Once we had vented, we mulled our options.  There was so much damage done to the property that even if we held back her allowance for an entire year, it wouldn’t be enough money to fix it.  Oh there would be consequences, but we realized that this is one debt she cannot re-pay.  It is too big.

We went to her room to deliver said consequences.  She was utterly torn up with guilt and shame.  I was stomach-sick for her.  I know how it feels to wish with all your heart that you could take back something that you did or said.  We still had to discipline her, but we also told her that we love her, and nothing she could do would ever take that away. There was a tearful apology, forgiveness was extended and hugs exchanged.

So this is what it must feel like to God, I thought.  Maybe like me with my daughter, He is stomach-sick over what we’ve done and the pain we’ve caused ourselves.  We’ve done so much damage that there is no way for us to re-pay the debt.   It is too big.

This is it.  This is the reason for Jesus.  This is the reason He came. 

He comes now to blot out our mess.  He comes to make us right once again, to wipe our tears, to give us comfort and to extend forgiveness.  He has paid our overwhelming debt. 

Remember His gift as you enter Advent, and prepare with a grateful heart.

Remember to extend grace, love and forgiveness to all.

And if you are suffocating under a blanket of shame, throw it off.  The debt has been paid.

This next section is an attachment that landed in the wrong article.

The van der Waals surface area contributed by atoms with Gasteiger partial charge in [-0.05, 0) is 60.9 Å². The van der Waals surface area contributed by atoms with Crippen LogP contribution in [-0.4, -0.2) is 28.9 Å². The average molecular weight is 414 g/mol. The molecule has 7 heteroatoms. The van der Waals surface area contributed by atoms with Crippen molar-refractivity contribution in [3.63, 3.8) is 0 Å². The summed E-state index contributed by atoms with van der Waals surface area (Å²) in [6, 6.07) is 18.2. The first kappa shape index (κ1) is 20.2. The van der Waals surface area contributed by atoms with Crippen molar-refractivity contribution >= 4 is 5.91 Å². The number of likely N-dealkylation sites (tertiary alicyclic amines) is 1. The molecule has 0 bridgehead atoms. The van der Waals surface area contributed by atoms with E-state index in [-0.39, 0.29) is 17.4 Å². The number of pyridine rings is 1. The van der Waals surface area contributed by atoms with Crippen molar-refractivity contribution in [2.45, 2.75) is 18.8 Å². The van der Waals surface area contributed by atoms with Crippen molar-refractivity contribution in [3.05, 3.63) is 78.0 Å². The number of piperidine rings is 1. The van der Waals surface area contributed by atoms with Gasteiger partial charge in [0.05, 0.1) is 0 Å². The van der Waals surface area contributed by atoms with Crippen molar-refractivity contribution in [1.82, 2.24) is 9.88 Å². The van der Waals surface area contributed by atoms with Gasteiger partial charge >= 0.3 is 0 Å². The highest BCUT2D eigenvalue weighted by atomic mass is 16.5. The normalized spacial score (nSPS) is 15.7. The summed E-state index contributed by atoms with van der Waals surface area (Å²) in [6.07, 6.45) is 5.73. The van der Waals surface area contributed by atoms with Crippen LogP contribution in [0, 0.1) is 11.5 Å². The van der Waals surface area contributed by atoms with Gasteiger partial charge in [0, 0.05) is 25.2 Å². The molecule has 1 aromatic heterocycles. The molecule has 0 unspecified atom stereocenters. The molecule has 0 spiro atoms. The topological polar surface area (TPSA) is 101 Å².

paid in full

“Let no debt remain outstanding, except the continuing debt to love one another, for whoever loves others has fulfilled the law.”  (Romans 13:8, NIV)

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I did it.  I completed my first 5K.  It was so cold that my feet were numb for the whole first mile.  Even though my nose dripped, my stomach was jittery and my gloved hands were not faring much better than my feet, I was content – thanks to adrenaline and an unexpected gift.

I won’t kid you.  I hate to run.  I’m not good at it either.  In karate class, I may aspire to be ninja-like, but running, I resemble something more like a shuffling geisha.

This race was a family affair.  My daughters had partnered with friends, and my husband, an experienced runner, wanted to run for time, so I was on my own.

Shuffle, shuffle…

I ran in my own little world, just taking in the experience.  Then I became aware of something going on, everywhere I looked.  Encouragement.

Runners who had already made the turn were high-fiving those heading to it.

A race volunteer yelled, “You’re almost halfway!  Water station up ahead!  Woo hoo!”

Spectators held a sign which read, “Go Katie J.!”

Runners spoke words of encouragement to one another: “C’mon!  Don’t stop!  You can do it!  Let’s go!”

My husband, who finished well before me, tracked back and ran with me.  “You’re doing great, Honey!  You’re almost there.  Do you hear that cheering?  That’s the finish line.  Do you have some speed in you?”

Apparently I did.  I ran.  Fast.  Faster than I thought I could.  I sprinted past the finish line, while people who didn’t even know me cheered wildly, just because I was one of the people running.